|Each business day, one worthy nonprofit receives a onebyone grant. That’s $500 in promotional products the organization can use to spread the word, recruit volunteers, thank donors and basically make the world a better place.Sometimes, onebyone recipients share how they used their grant to move their charity forward. The stories they tell are inspiring, so this week we are passing along their ideas to you. Maybe they’ll get your creative juices flowing. What could you do with printed totes, pens, drinkware or other items, whether you are a nonprofit or for-profit business? Take a look at these ideas and apply them to your marketing efforts.|
|On Purpose Journey Inc.On Purpose Journey Inc. offers support to those who serve both country and community—including deployed troops, veterans, firemen, police and their families. In the past three years alone, On Purpose Journey has supported 20,320 heroes.|
|Recently, the organization joined Advanced Disposal to host the 3rd Annual Combat Warrior event at Lambeau Field in Green Bay, Wisc. “Our events serve a dual-purpose—we hold these events to honor those who serve, but they also present our warriors with the opportunity to network and connect with one another,” said On Purpose Journey founder and president Mollie Manhattan. “They can connect with people who understand what they’ve gone through and who understand the effects combat has on transitioning back into the community.”On Purpose Journey used its onebyone grant to buy scarves embroidered with the www.onpurposejourney.com website. The scarves were handed out to those who attended the event. “I was so excited to find out we were chosen to receive a grant. It’s really great when you’re doing something to help others and there are companies joining you in that effort to make people feel extra special and appreciated,” said Manhattan.|
|The Limb Preservation FoundationThe Limb Preservation Foundation is committed to the prevention and treatment of limb-threatening conditions. The foundation has many programs focused on research, scholarships and education for both patient and practitioner, plus a patient assistance program that helps pay expenses, such as rent, utilities, travel and lodging, during medical treatment. Volunteers provide encouragement and a shoulder to lean on for those recovering in the hospital after surgery. This effort has reached 426 people in its first year. “Many of these patients are completely alone, so these volunteers provide great support,” said Emily Williams, The Limb Preservation Foundation’s manager of special events and communication.The Limb Preservation Foundation used its onebyone grant to purchase care bags, which were filled with all the essentials for a hospital stay—toiletries, lip balm, lotion, a deck of cards and more. The bags also included information about The Limb Preservation Foundation’s services and resources. “We want patients to be able to focus on their recovery versus on how to put food on the table or keep a roof over their head,” said Williams. “We let these patients know our organization is here to help and empower them to continue living the best life possible.”|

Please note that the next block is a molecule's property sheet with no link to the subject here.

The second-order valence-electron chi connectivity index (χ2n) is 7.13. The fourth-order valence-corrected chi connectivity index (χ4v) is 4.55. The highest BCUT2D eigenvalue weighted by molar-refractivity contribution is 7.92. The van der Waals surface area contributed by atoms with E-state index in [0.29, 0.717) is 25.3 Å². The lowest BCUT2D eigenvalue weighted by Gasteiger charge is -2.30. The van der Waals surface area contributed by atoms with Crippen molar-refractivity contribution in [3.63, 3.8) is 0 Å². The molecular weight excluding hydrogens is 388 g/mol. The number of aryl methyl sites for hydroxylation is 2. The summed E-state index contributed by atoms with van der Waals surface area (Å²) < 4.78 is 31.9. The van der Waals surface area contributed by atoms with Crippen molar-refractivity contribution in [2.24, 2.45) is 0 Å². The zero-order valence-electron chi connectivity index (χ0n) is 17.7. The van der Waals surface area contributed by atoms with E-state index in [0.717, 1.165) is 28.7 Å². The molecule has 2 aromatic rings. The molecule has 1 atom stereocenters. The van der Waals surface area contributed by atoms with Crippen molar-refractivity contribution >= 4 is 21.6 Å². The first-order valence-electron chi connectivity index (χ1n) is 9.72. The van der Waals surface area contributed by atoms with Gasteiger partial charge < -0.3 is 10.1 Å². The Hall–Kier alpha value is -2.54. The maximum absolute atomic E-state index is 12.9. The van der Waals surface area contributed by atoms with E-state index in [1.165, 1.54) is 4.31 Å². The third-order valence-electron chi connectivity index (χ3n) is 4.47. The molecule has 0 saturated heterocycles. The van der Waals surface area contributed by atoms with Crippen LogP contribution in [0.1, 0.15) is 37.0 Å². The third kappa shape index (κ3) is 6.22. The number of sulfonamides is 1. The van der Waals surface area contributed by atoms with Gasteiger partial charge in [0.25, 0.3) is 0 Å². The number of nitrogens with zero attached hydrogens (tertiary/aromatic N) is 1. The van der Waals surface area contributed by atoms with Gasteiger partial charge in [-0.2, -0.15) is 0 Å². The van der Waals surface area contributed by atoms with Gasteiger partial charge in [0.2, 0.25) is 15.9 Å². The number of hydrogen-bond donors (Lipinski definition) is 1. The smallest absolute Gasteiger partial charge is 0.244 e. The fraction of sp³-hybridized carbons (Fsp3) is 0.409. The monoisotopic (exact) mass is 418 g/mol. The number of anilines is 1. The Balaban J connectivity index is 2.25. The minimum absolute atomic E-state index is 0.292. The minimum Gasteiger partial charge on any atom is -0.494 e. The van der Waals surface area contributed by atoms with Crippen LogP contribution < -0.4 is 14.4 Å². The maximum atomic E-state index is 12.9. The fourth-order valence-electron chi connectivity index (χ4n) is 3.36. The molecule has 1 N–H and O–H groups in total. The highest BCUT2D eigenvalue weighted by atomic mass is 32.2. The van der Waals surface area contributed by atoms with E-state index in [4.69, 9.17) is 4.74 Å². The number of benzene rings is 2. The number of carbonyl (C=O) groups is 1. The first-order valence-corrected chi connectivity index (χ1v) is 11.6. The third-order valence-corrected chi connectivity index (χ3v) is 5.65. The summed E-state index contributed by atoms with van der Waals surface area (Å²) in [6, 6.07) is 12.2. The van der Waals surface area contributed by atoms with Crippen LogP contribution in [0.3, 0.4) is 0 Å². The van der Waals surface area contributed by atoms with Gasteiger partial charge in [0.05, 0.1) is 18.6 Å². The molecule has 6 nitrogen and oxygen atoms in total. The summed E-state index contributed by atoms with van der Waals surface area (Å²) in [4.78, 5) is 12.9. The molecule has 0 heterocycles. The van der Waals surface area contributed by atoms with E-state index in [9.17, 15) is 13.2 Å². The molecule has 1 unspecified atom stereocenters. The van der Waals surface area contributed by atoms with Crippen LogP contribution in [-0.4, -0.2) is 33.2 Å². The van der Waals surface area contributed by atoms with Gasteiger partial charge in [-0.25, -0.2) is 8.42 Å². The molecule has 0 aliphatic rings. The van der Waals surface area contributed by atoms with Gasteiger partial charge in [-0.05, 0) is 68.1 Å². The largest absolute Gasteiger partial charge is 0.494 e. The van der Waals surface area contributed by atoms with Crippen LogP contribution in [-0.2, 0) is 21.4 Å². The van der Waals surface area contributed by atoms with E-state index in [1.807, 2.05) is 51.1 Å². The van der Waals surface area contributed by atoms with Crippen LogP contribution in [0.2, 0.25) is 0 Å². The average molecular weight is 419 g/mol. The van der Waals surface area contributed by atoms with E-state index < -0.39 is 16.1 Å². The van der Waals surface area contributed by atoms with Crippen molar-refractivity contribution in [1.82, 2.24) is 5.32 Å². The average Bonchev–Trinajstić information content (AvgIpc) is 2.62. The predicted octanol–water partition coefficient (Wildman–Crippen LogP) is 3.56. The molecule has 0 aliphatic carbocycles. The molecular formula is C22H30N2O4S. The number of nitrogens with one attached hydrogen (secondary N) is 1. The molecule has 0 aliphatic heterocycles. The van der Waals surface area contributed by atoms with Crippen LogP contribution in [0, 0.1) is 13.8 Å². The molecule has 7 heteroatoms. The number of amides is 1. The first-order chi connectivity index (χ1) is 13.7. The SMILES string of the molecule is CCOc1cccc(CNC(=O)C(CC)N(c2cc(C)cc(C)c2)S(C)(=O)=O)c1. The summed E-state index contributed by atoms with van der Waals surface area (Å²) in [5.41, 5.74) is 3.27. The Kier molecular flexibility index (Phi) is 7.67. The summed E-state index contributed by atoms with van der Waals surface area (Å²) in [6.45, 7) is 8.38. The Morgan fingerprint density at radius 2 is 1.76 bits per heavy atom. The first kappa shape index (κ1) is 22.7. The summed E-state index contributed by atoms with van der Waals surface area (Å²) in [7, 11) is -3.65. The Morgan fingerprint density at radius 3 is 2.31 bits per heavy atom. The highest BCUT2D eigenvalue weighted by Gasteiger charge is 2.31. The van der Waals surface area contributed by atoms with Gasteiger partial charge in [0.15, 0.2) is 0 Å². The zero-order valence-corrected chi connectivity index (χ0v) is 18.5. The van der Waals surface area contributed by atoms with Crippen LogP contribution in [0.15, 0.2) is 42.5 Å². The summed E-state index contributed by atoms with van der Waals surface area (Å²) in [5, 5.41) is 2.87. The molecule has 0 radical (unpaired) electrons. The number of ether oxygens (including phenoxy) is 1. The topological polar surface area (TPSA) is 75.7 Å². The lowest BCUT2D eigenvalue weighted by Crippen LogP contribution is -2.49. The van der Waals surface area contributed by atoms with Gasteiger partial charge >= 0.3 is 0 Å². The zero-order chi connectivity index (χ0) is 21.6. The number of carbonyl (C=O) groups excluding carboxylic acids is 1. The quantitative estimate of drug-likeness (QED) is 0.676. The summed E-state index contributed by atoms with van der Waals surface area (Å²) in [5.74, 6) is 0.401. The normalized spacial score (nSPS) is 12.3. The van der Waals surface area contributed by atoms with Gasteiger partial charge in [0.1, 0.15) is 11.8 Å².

|United States of HopeIraqi war veteran Sam Redfern founded the United States of Hope (USOH) just six short years ago. USOH, a nonprofit organization based in Missoula, Mont., offers many programs and services aimed at helping those impacted by war. One such program aimed at helping children, called Letters of Love, organizes groups of U.S. students and community members to write letters to orphans living in USOH-supported orphanages in Nairobi, Kenya and Mosul, Iraq. The letters, once translated to the orphans’ native languages, are sent along with books, toys and care supplies. USOH has also done Letters of Love projects in Sudan, Haiti, Afghanistan and the Philippines.As a veteran’s support organization, USOH plays an important role in many community activities, such as the annual Missoula County Veteran’s Day ceremony and several other ceremonies held throughout the community each Memorial Day.|
USOH used its onebyone grant to purchase a table cover that was used at Missoula’s Memorial Day homecoming heroes barbeque. USOH has since used the table cover, as well as pins imprinted with the USOH name and logo, at several volunteer fairs. “The tablecloth is beautiful … very eye-catching,” said USOH funding development officer Patti Allen. “We recruited several volunteers at the last event.” One recruit even filmed a documentary about USOH as part of her college journalism project.
|South Texas Juvenile Diabetes AssociationThe South Texas Juvenile Diabetes Association (STJDA) was founded three years ago to provide resources and support to families of children with type 1 and type 2 diabetes. STJDA offers an array of programs and support: care boxes for the newly diagnosed, a yearly summer camp for children with diabetes, transportation assistance for medical appointments, and community education for schools, churches, youth clubs and more on the disease and its management.An annual “Walk N Rolla” fundraiser sponsored by the Hidalgo County Metropolitan Planning Organization promotes STJDA’s services, holds free diabetes screenings and educates the community on the importance of getting active and being healthy. This year’s walk sported an 80s theme and had more than 600 participants who either biked, walked or ran for the cause.|
STJDA used its onebyone grant to provide 80s-style sunglasses to event participants. “We were really excited to find out we were chosen for a grant,” said Debra Franco, STJDA president. “The glasses added a lot of excitement to the event and its theme.”